Futakoshi chirimen, also called ancient chirimen, is one of traditional fabrics that have been handed down in Japan for years.
Chirimen is white crepe cloth produced in the Tango region of Kyoto and the Nagahama region of Shiga. Most kimonos are made with this white chirimen which is then dyed to create beautiful kimono colors.
Chirimen is made by first scouring silkworm thread and then twisting about 18 to 27 of these threads into one thread.
There are two kinds of chirimen depending on the method of weaving. For Hitokoshi chirimen, one thread is twisted from the right and the next one from left, and these are alternated in the weaving process. Futakoshi chirimen uses two threads instead of one and it has a more uneven surface than Hitokoshi.
Most of the chirimen made from the Edo period to the Meiji period was futakoshi chirimen. After the end of the Meiji period, however, the weaving of chirimen started to wane and it is hardly made now.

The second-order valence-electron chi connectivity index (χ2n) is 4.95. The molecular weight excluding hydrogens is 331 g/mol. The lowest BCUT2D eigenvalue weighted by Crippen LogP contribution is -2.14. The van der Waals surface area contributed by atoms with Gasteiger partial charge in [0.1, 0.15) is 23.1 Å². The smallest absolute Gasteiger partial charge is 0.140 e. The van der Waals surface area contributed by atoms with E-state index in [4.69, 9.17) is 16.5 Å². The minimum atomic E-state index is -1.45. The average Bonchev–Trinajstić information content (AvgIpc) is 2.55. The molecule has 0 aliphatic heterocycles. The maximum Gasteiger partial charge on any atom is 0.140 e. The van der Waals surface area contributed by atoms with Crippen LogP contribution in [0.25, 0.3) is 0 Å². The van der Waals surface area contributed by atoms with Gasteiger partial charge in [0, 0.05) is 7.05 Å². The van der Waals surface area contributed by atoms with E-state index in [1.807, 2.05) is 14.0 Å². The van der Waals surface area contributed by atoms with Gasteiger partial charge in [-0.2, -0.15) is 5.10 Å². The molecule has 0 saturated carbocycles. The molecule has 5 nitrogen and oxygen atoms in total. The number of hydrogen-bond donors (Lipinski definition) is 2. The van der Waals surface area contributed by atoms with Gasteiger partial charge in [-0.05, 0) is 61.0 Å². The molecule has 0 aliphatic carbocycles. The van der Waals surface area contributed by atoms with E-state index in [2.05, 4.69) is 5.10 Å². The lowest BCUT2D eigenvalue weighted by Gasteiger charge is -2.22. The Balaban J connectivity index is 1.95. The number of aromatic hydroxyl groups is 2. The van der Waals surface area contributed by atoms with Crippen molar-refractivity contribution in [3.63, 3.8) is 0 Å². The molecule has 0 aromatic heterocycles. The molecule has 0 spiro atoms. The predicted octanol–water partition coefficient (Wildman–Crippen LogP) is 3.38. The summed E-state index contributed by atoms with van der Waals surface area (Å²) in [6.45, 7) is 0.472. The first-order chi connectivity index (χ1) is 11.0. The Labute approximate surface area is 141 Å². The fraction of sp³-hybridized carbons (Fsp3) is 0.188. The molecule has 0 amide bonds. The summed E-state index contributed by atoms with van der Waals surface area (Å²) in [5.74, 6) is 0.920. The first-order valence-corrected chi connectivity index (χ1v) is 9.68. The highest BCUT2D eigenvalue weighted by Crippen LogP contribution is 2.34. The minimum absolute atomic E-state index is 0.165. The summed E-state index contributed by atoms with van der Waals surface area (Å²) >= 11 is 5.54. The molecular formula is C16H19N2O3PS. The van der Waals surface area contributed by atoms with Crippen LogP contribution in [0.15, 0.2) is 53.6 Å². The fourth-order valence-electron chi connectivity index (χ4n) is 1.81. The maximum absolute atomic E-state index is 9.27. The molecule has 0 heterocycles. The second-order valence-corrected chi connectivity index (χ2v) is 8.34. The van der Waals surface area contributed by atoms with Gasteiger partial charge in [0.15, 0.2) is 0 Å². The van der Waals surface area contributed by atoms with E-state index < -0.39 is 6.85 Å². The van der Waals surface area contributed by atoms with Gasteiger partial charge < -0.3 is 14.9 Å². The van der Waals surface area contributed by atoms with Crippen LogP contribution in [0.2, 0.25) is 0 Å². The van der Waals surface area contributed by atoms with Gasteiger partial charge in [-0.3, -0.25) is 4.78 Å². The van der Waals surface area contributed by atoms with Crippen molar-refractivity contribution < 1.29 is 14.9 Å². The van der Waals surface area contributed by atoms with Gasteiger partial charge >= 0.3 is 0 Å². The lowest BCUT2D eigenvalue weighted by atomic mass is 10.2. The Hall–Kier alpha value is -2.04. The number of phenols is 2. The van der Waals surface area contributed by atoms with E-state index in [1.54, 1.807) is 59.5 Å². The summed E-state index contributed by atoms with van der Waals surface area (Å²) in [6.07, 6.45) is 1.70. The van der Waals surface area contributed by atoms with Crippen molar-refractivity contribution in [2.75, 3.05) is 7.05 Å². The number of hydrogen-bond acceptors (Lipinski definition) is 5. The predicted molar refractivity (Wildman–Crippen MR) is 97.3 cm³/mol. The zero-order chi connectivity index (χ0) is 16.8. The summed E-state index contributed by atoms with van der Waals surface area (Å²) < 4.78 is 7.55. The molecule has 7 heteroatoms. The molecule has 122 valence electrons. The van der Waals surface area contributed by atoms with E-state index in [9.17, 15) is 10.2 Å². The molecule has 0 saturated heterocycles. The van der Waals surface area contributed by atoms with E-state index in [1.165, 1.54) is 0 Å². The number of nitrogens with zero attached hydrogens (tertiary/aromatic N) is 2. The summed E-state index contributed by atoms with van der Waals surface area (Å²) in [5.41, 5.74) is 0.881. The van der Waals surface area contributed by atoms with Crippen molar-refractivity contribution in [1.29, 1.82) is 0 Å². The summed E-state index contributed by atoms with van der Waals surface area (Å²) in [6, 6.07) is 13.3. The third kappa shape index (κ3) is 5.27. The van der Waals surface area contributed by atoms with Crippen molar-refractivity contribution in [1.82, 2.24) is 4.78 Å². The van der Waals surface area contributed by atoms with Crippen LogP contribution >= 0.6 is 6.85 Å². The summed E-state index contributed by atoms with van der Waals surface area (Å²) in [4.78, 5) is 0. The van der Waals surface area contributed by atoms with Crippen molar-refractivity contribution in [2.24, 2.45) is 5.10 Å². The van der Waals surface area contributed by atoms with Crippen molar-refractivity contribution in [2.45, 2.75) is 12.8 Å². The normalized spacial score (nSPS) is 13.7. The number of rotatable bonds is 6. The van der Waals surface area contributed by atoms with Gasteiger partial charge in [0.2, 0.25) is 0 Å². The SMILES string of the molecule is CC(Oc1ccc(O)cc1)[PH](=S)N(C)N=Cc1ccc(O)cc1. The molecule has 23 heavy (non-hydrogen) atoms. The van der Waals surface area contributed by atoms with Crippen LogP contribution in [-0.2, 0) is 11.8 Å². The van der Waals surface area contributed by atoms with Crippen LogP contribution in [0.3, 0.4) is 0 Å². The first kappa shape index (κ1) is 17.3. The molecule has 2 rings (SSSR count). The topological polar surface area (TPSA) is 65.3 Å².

Futakoshi chirimen is soft and airy and it has good ventilation. It is also light weight and has elasticity. It is a silk fabric that keeps the look and feel of authentic chirimen.
Shiunseki Suzuri or Shiunseki Inkstone is an inkstone produced in Ichinoseki City and Oofunado City of Iwate Prefecture and is made from stone called Shiunseki that has a distinctive texture.
The origin of the inkstone dates back to Kamakura period when a monk who, on his travels, dropped by Chouan-ji Temple in Oofunado City and found a shiunseki stone at the bottom of a nearby river and used the stone as an inkstone. The monk later took the stone back to Kamakura and dedicated it to a Shogun at that time. With its beautiful looks, the inkstone was named Shiunseki (purple cloud) Inkstone.
Shiunseki stone is a schalstein extracted from soil more than 400 million years old from Kitakami mountain. The stone has a red-purplish color similar to azuki red beans. Also many of them have characteristic cloud-shaped patterns or greenish spots.
In addition to elegance and smoothness, the surface of the stone has fine and minute imperfections that allow ink-cake to be ground finely. These characteristics make Shiunseki stone the most suitable stone for inkstone.